The solution is much easier said than done.  I need to find the off switch and hit it as hard as I can to get it into place.  It has proven it's jammed in the "on" position pretty tight.  Ideally, I'd go to my parent's cottage for two weeks and leave every electronic I own in New York.  But, as an adult with real life responsibilities, that's not possible.  Instead, I'll control the variables I can and reduce physical and mental stress to the best of my ability.  Once the ball is rolling, hopefully, everything will fall into place.

Sunday, June 9, 2013

Keep on Trackin'

Every muscle of my lower body aches right now.  Saturday’s speed session on the track and today’s moderately brisk long run combined with a lack of sleep (yes, that’s still happening) are the main contributing factors.  Although, I’ll give honorable mention to my desk chair which is slightly more comfortable than a subway bench and the layer of dust that has accumulated on my trigger point roller.

Let’s go back to Saturday.  Up until that point in the week, I had put in a pretty solid week of training, allowing me to build up some confidence for two upcoming points races.  Tuesday, I had done mile hill repeats at 5 mile race pace and for the first time since Boston my training runs weren't feeling like a chore with my hamstring keeping relatively quiet.  That’s why I really needed Saturday’s speed session at the track to take the oomph out of my mojo. Here’s the thing. I’m not fast.  I never have been and with 30 much closer than I like to admit, I probably never will be.  Even when I am firing on all cylinders, I’m a total dud at intervals that range from 800 meters down.  Some coaches will tell you that you have to master every distance.  You’ll only nail the half marathon if you can crank out back to back 60 second quarters.  Can that lead to success in longer distances?  Absolutely.  But,  I don’t think that’s applicable to all runners.  Not everyone has every gear.  It's science.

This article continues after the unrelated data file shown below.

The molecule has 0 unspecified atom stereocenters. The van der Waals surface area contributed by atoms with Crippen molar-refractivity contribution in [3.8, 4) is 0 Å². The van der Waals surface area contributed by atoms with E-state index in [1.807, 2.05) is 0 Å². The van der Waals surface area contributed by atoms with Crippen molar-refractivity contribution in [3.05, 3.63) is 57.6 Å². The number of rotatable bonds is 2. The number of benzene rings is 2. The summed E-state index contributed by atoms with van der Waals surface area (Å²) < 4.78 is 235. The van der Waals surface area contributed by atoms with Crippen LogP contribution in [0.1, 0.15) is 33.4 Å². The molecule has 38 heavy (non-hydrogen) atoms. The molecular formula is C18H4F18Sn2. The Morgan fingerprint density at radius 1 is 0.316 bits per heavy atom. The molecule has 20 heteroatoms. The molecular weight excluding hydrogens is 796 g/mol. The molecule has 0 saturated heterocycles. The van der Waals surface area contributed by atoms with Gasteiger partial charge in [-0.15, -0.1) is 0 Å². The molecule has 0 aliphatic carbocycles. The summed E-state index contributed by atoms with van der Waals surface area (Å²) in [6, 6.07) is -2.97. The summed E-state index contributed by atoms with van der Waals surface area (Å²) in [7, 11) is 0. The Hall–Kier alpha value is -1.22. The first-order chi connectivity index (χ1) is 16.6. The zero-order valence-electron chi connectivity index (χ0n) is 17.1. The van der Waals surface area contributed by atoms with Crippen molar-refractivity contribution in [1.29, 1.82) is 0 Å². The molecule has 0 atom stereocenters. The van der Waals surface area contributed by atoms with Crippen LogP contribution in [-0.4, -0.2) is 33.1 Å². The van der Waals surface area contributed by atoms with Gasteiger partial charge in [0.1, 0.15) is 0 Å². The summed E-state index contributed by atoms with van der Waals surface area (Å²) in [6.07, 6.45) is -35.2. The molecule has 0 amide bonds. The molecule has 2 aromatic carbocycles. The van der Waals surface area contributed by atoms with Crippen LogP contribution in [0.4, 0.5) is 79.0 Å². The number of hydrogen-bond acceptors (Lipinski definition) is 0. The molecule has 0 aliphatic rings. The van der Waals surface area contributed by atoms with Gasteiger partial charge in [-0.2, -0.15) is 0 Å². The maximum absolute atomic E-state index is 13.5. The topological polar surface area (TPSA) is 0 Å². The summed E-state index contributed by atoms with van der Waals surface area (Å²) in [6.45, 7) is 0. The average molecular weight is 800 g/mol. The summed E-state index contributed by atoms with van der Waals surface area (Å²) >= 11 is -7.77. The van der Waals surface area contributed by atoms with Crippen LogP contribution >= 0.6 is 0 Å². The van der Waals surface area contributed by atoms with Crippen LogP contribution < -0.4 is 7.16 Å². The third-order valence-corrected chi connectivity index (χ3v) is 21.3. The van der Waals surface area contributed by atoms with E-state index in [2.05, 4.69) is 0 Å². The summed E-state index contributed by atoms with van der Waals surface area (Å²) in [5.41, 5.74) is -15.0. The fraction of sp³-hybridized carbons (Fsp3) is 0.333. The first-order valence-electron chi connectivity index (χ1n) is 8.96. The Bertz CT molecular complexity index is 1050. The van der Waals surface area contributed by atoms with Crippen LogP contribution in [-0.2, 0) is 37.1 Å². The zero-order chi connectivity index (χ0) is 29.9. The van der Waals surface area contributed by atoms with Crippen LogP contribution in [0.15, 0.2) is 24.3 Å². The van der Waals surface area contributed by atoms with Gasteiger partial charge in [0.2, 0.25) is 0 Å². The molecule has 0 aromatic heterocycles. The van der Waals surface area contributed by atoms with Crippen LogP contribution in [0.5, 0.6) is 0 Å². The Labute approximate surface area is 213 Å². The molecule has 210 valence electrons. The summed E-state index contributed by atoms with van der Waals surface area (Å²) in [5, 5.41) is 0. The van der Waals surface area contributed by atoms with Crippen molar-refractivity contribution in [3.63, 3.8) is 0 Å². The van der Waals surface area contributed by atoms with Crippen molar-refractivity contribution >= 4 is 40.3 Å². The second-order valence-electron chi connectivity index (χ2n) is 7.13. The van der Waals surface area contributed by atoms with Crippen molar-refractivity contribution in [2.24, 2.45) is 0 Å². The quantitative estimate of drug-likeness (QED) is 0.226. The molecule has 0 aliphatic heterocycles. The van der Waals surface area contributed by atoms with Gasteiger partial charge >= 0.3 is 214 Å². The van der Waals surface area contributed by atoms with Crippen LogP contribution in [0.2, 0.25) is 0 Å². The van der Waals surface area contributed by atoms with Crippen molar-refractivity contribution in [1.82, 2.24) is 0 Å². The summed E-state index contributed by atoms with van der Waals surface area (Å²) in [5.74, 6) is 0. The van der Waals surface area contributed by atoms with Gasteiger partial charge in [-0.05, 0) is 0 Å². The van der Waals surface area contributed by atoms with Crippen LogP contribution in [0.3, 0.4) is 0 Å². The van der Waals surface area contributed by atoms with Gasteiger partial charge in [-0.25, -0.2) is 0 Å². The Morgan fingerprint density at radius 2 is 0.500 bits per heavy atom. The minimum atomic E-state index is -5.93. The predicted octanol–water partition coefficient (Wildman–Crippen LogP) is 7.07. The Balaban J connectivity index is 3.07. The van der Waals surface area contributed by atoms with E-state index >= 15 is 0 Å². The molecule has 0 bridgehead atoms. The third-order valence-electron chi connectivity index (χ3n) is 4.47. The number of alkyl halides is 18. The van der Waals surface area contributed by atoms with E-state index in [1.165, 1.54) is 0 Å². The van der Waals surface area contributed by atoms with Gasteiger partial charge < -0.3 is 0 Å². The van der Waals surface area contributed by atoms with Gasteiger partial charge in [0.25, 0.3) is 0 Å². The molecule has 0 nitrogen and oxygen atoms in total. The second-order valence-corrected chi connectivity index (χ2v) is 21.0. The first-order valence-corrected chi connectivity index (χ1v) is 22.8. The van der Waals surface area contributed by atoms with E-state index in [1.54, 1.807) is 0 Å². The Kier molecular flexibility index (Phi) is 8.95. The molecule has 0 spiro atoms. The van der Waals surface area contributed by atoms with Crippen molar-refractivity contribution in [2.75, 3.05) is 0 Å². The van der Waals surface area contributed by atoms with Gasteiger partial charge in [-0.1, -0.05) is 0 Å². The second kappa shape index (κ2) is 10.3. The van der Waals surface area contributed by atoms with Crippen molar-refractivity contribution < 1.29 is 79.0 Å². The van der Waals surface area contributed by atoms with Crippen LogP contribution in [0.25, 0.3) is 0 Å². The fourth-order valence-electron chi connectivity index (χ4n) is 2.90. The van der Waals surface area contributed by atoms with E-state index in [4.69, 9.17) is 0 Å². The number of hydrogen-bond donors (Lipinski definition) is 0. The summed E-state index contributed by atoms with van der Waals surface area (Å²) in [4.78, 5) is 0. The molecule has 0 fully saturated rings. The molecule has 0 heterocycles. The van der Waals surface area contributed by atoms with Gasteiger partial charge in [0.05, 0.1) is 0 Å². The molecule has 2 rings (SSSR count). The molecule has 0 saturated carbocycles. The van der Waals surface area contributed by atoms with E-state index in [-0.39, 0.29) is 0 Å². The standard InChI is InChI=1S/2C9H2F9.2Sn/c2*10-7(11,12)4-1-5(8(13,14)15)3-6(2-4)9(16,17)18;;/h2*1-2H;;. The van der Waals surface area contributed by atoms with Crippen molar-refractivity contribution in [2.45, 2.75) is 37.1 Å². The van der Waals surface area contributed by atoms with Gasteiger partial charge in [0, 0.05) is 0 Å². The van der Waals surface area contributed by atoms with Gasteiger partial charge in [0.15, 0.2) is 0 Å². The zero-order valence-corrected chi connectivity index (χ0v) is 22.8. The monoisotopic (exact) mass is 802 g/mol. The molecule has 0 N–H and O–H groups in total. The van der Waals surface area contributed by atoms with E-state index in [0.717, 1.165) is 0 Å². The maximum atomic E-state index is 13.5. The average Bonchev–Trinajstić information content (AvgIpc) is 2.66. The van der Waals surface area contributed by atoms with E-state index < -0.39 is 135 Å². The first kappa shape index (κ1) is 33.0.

On the track in Charlotte in 2011.  I think I was running the 800 and I am positive I was getting my ass kicked

However, what I lack in speed, I make up for in stubbornness.  Knowing full well that I am going to look like a fish out of water, I go into every speed session thinking “this will be the workout in which I break through”.   Why the misguided faith?  Because when you go into a  session already accepting a struggle you always become an accurate predictor of your fate. Even if the results aren’t earth shattering, the effort and the exertion that comes with going all out are beneficial to the big picture.   So you have to believe in yourself even if there’s no past examples to draw from.  Saturday morning, I arrived at the track, head held high, ready to take on the world and I ended up sucking the wind of my faster teammates.  I was much more in my comfort zone as I logged 16 miles along the Hudson River today feeling like I could log 10 more.